Two Days, One Night

2014 - 95 minutes

Rated: PG-13

Directed by: Jean-Pierre Dardenne, Luc Dardenne

Written by: Jean-Pierre Dardenne, Luc Dardenne

Starring: Marion Cotillard, Fabrizio Rongione, Pili Groyne, Simone Caudry, Catherine Salee

The desperation of a paycheck-to-paycheck (or no paycheck) existence is ripe for contrived melodrama, but in the capable hands of the Dardenne brothers it’s the starting point for incredibly pure study of humanity and principled dilemma. Blue-collar trappings of their native Belgium have, and continue to, inspire austere brilliance. Sparse suburban neighborhoods are the landscape and the Dardennes don’t typically clutter their production with trinkets like obtrusive scores or recognizable stars. The equation changes somewhat in Two Days, One Night, which brings Marion Cotillard into the stark Dardenne-verse as a downtrodden, working class, reluctant protagonist. The marriage of movie star and material couldn’t have worked any better.

A Friday afternoon phone call wakes a napping Sandra (Cotillard). Her job at a local factory is in serious jeopardy after management presented her co-workers with two options: save Sandra’s position or take home a €1,000 bonus. 14 of 16 opted for their bonuses. Factory ally Juliette (Catherine Salée), helps convince their boss to hold a second, anonymous vote the following Monday. Abusing her anxiety medication and emotionally wrecked, Sandra isn’t prepared to politick for her position. Encouraged by a devoted husband (Fabrizio Rongione), she uses the weekend to track down her co-workers and ask for their support.  

The ticking clock scenario adds immediacy to Sandra’s plight, though there’s no playing up of a rush against time to add superficial emergency to the odyssey. The monotonous countdown aspect of visits made and left to make isn’t felt either, even though the question is constantly asked and answered. The interactions are self-contained and serve the larger narrative of personal crisis and anxiety.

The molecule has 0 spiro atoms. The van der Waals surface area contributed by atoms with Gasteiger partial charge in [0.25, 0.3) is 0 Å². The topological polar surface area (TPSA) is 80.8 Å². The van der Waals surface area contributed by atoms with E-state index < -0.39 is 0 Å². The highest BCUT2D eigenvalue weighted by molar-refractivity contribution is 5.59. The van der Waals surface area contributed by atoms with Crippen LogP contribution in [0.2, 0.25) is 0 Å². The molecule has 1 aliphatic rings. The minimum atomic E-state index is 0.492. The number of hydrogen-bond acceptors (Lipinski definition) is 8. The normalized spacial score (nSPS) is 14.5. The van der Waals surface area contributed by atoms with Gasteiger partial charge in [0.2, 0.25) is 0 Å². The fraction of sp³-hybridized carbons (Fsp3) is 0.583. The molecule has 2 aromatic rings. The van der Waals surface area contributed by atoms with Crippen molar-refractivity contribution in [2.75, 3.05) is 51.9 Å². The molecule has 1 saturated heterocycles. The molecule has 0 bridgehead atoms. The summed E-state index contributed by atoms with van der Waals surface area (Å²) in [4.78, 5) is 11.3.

Confrontations range from quarrelsome, to ambivalence, to empathy, and even deep remorse for voting against Sandra the first time. The co-workers aren’t set up as villains to overcome; they’re people, many of them in tough situations that could be eased, at least temporarily, by a hefty bonus. Many of them tell Sandra they didn’t vote against her, they voted for their bonus. They also ask her, “Put yourself in my shoes.” The Dardennes are also asking that of us, and we can’t help but sympathize in a few of the more dire situations: newly single with kids, fear of their temporary work contract expiring, etc. Some aren’t as noble, like using the bonus to put a new deck on their house.

I couldn’t help but wonder how differently the viewing experience, and our emotions, would be if we followed one of the co-workers instead of Sandra. Of course we empathize with her because we see her struggle close-up. If we saw one of the single mothers struggling to get food on the table, how would we feel about this woman asking for her job to be saved, essentially worsening the strain? A woman, mind you, who’s been off work battling depression for an extended period, and whose job was proven to be redundant. It’s a tough question that doesn’t have an easy answer, though Sandra helps provide one near the end of the film that crystallizes our morally appropriate impulse.

Cotillard is brilliant in the lead role, mustering courage one moment and completely breaking down the next. Every emotion is felt and feels natural; confidence, relief, and frustration alternatively worn on her face and seen in her weighed-down walk. Any hint of glamor is gone, but this isn’t just a case of a beautiful actress getting a make-under to slum it in poverty porn. The performance and the film as a whole are much better than that.

Sandra is simultaneously determined and defeated, essentially fighting for her life, at least life as she knows it now. Sometimes there’s hope the future will be better; sometimes there’s little hope for any future at all. Even the briefest of respite is felt, like the joy of singing along with a song on the radio for a few minutes. The Dardennes beautifully capture several small moments that feel big.

There is a definitive resolution and decision made by Sandra’s co-workers, presented with little fanfare. The result is what the result is, but the real revelations are reached by going through the trials and tribulations on the journey. For Sandra, and for all of us working our way through life’s various meat grinders, that journey continues regardless of the outcome of a single conflict.

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